Post-game is mostly what you expect; Cerulean Cave being the primary challenge of course. The addition of ‘Master Trainers’, experts in using only one Pokémon that you must challenge, adds a little bit of flavor to the game as well. After all, winning a challenge with typically weaker Pokémon offers some new strategic options to try out.
Ironically though it is the battles that become the weakest point of the game. This is mainly due to how much of a slog they are mechanically, being noticeably slower in comparison to the more breakneck pace of capturing Pokémon. The rewards are also not there either; with Pokémon netting more experience through capturing a lot of monsters versus battling in aggregate.
In fact, a lot of changes to the inner workings of the game affect the overall competitiveness side of Pokémon. Natures still exist but abilities have been removed, move sets have been simplified, and breeding is no longer an option for good stats; capturing tons of Pokemon in a chain is the only way to get better statistics in Let’s Go. This is in addition to the new training methods, specifically Awakening Values (AV).
AV’s are, to put it bluntly, completely broken. AV’s power up Pokémon beyond what their previous stats would normally allow. This makes them all technically competitive but also removes a lot of the need to fully train for online battles, which also return but feel less strategic than previous generations.
Battling is ultimately secondary in Let’s Go, and it shows in how much of the game’s design focuses on simplifying the overall experience. Seeing battling take a backseat is an interesting choice, but to Game Freak’s credit, it’s not discarded completely. However, it does reveal how less complex Let’s Go is when compared to other mainstream Pokémon games.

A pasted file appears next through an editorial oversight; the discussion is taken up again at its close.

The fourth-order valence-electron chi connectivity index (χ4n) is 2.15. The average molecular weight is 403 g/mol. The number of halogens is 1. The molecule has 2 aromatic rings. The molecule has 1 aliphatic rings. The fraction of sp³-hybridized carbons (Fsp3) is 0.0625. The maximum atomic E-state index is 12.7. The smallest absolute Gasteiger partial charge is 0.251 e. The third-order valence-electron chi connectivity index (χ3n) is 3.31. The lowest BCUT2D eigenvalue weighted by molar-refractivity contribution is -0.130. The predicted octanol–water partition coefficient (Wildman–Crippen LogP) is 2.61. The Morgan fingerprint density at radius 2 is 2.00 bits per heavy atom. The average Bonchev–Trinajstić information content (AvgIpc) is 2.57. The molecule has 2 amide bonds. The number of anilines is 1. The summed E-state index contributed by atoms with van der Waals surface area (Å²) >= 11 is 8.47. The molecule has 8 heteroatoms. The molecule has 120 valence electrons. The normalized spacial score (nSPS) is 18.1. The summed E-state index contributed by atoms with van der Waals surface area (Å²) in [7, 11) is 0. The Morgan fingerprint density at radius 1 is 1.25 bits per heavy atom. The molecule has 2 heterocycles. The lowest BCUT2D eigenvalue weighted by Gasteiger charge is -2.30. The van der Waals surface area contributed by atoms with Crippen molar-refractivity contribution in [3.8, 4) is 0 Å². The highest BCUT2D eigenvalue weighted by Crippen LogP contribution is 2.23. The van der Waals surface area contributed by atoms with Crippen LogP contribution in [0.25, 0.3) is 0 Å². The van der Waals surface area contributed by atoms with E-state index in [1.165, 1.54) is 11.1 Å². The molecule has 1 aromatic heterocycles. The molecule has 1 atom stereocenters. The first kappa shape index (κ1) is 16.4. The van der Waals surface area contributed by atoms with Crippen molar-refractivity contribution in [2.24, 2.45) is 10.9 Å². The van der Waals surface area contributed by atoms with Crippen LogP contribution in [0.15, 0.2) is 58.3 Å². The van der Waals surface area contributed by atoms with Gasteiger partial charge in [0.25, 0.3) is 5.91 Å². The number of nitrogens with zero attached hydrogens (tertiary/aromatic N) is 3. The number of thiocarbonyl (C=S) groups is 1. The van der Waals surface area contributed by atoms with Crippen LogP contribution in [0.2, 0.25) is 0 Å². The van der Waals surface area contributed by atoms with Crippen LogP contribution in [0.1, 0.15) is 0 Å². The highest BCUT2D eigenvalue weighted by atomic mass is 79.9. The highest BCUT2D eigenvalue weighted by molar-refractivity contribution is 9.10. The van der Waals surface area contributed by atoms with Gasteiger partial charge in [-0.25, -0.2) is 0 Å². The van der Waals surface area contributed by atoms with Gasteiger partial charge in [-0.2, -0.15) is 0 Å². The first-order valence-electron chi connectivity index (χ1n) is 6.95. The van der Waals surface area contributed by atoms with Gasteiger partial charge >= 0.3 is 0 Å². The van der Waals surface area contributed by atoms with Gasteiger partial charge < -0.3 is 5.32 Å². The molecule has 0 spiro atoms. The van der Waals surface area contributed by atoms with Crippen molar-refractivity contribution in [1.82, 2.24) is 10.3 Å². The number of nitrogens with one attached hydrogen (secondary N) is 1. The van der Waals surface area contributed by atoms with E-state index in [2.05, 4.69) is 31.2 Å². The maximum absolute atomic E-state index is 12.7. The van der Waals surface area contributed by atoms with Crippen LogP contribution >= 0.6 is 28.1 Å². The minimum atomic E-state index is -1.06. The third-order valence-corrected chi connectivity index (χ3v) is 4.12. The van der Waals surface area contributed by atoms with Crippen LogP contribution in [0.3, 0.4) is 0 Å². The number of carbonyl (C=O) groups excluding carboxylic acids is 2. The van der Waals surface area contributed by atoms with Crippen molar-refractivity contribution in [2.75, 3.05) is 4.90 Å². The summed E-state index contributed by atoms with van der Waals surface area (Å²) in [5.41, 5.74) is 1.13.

This also fits their ultimate design philosophy for Let’s Go. This is a game not for a hardcore battler or competitive player. It is a game for their children, the casual fans in love with the journey of Pokémon. Many have gone on to bemoan that as a problem with the game, the ‘streamlining’ of it as if it is a detriment to the overall franchise. This, to me, misses the point of the overall design.
It’s easy to lament all of this even though Pokémon Let’s Go is a fantastically made game from top to bottom. I think back to that boy I was, the boy with his Pokémon, sitting on his stoop in the summertime battling friends with a link cable. It’s an unforgettable thought seared into my memories. A sense of joy that I know, deep inside, I can never achieve again in that way. Playing Pokémon Let’s Go will not help me make old memories feel new again.
It will, instead, make new memories to cherish. Let’s Go is the kind of game that I would play with my kids, nephews, cousins young and old. The next generation, born off the backs of Pokémon fans worldwide, can now experience what made the franchise so special for us years ago. Playing together, enjoying the familiar setting of the world we have come to know, and finding a sense of adventure that has long since been lost.
I may no longer be the boy with his Pokémon, but I am glad that my future children will be, and I can share in that experience with Pokémon Let’s Go!
TechRaptor reviewed Pokemon Let’s Go Pikachu! on Nintendo Switch with a copy purchased by the reviewer.
I may no longer be the target audience with Pokémon Let's Go Pikachu! and Eevee!, but I am glad that future children will be, so I can share in their experience in a way that creates new adventures for us both.
- Pokemon Go- styled Capture Mechanics...
- Nostalgia Trip through Kanto...
- Polished Motion Controls...
- Excellent Musical Score...
- A New Adventure If you Let it Be One..
- ...Battling Takes a Backseat.
- ...Mediocre Post-Game Content.
- ...Motion Controls Only Option.
- ...Weak on the Graphical Side.